Facts About the REAL Zorro!
Miguel Hidalgo y Costilla 1753 – 1811
Was there ever a Mexican hero named “Zorro” in real life? — Yes.
However, he might not be the same exact hero you know from the movies. FactFrenzy.com presents this real story with fascinating facts about the father of Mexican Independence from history.
While he may not be the same type of action hero one may think who brandished a sword to leave a “Z” mark everywhere, Miguel Hidalgo y Costilla is still considered a legendary hero.
Real name: Miguel Hidalgo y Costilla. He was born in 1753.
He came from a wealthy creole family.
His professors at the Jesuit college in Valladolid, Mexico considered him brilliant.
He was so clever that he was nicknamed “El Zorro” — which means “the fox.”
El Zorro became an ordained priest.
El Zorro taught theology at the college of San Nicolas Obispo. He also became the rector of the school.
Miguel Hidalgo y Costilla had an admiration for French culture.
He believed in the Enlightenment ideas about liberty and equality.
He was not satisfied with being successful as a scholar, and remembered his vow to help native Mexicans.
In 1802, Miguel Hidalgo y Costilla became the parish priest in Dolores. He began to work to improve conditions for local peasants.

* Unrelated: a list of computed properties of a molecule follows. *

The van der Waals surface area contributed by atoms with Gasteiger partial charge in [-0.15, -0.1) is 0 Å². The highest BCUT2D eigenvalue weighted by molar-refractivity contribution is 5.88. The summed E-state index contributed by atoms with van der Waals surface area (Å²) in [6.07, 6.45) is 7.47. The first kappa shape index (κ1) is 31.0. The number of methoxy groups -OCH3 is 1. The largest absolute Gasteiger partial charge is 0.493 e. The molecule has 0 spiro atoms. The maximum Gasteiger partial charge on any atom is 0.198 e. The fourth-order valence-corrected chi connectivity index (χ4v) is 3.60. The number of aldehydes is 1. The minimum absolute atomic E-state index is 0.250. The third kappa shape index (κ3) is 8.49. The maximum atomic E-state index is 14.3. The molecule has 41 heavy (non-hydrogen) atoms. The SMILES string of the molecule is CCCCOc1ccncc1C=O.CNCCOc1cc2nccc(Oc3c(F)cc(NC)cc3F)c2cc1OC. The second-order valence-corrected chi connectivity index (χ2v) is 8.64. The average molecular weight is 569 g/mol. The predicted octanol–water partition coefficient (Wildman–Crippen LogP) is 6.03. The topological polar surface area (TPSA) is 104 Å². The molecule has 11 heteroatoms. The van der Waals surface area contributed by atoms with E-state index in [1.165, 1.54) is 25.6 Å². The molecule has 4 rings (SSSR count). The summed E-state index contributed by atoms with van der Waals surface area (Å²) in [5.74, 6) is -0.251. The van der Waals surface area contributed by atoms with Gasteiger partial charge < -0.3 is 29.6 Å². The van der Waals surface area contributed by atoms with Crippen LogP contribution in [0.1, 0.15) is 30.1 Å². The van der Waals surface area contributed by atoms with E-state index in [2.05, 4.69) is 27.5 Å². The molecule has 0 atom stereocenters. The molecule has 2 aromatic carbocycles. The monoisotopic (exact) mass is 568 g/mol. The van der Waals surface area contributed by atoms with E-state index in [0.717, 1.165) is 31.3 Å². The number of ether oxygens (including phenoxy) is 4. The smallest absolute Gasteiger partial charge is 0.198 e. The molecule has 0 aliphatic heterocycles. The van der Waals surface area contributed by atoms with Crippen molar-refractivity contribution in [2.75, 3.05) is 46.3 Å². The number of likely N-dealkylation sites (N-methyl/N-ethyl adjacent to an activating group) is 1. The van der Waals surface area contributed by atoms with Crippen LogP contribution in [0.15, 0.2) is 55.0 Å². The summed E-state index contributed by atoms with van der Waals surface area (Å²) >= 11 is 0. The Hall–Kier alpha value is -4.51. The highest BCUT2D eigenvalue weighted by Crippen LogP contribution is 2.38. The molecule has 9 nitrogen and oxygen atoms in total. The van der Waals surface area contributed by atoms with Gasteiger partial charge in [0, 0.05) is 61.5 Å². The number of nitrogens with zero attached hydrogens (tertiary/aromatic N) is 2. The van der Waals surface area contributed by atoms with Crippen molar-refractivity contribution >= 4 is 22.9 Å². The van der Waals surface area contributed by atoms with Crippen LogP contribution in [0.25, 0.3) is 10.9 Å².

He taught the workers how to plant grapevines, start small handicraft businesses, and improved farming methods.
The Spanish authorities who were in charge of Mexico at the time became very suspicious of Zorro’s activities, as he empowered the peasant with these skills.
Miguel Hidalgo y Costilla wanted to help Mexico gain its independence from Spain, after Napoleon’s conquest of Spain in 1808. Mexico’s citizens were split — some wanted to restore the former king, while others accepted the new king — which was Napoleon’s brother.
The Spanish authorities discovered Zorro’s plans in September, 1810 as someone betrayed Zorro and the members of his group.
Some members of the secret rebellion were arrested, and some fled. Hidalgo (Zorro) chose to seize the opportunity to act.
On the morning of September 16th, he rang the church bell, calling the townspeople to rebellion with the battle cry, “el grito de Dolores” (which meant, “the cry of Dolores”).
Zorro waved a banner picturing Mexico’s patron, the Virgin of Guadalupe.
Indians and mestizos joined by the thousands and followed Zorro as he carried the banner.
Zorro and his followers were able to overtake towns west of Mexico City from Spanish authorities, such as Guantanamo. However, they made a strategic mistake by not capturing Mexico City itself.
In Guadalajara, Zorro began to work on setting up an independent government.
Unrest began to develop within the movement. Members were divided and unsure about his reform plans and a rebellion consisting of peasants.
Zorro and his followers suffered a defeat during a battle in January, 1811. He was eventually captured by Spanish forces while fleeing north to the United States. He was executed by firing squad on July 30, 1811.
Although Zorro had been killed, his vision finally came true 10 years later as Mexico gained its independence.
Today, Mexico still celebrates their independence day on the anniversary of his famous cry for revolution. Father Miguel Hidalgo, or El Zorro, is considered the father of Mexican Independence.
Prentice-Hall, Inc. “Chapter 21 Biography Activity — Miguel Hidalgo y Costilla”